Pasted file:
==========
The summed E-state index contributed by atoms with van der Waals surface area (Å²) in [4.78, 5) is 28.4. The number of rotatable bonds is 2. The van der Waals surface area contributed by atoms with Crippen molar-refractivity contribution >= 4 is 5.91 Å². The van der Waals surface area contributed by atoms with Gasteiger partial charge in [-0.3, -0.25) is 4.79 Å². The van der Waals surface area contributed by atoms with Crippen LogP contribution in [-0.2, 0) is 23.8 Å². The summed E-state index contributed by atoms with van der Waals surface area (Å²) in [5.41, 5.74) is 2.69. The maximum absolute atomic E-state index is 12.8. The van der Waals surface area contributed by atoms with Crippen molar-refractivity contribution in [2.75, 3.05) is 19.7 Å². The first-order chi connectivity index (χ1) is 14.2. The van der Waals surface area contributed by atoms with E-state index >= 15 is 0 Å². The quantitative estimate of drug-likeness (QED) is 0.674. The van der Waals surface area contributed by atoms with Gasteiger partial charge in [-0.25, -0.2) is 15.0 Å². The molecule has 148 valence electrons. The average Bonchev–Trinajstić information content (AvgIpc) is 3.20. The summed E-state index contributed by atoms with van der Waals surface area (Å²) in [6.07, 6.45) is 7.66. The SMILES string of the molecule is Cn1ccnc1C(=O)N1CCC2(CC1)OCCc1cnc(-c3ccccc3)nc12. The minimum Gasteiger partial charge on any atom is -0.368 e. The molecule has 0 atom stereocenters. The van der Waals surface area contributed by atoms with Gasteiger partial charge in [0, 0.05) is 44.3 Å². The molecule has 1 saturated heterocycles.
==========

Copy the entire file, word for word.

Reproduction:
The summed E-state index contributed by atoms with van der Waals surface area (Å²) in [4.78, 5) is 28.4. The number of rotatable bonds is 2. The van der Waals surface area contributed by atoms with Crippen molar-refractivity contribution >= 4 is 5.91 Å². The van der Waals surface area contributed by atoms with Gasteiger partial charge in [-0.3, -0.25) is 4.79 Å². The van der Waals surface area contributed by atoms with Crippen LogP contribution in [-0.2, 0) is 23.8 Å². The summed E-state index contributed by atoms with van der Waals surface area (Å²) in [5.41, 5.74) is 2.69. The maximum absolute atomic E-state index is 12.8. The van der Waals surface area contributed by atoms with Crippen molar-refractivity contribution in [2.75, 3.05) is 19.7 Å². The first-order chi connectivity index (χ1) is 14.2. The van der Waals surface area contributed by atoms with E-state index >= 15 is 0 Å². The quantitative estimate of drug-likeness (QED) is 0.674. The van der Waals surface area contributed by atoms with Gasteiger partial charge in [-0.25, -0.2) is 15.0 Å². The molecule has 148 valence electrons. The average Bonchev–Trinajstić information content (AvgIpc) is 3.20. The summed E-state index contributed by atoms with van der Waals surface area (Å²) in [6.07, 6.45) is 7.66. The SMILES string of the molecule is Cn1ccnc1C(=O)N1CCC2(CC1)OCCc1cnc(-c3ccccc3)nc12. The minimum Gasteiger partial charge on any atom is -0.368 e. The molecule has 0 atom stereocenters. The van der Waals surface area contributed by atoms with Gasteiger partial charge in [0, 0.05) is 44.3 Å². The molecule has 1 saturated heterocycles.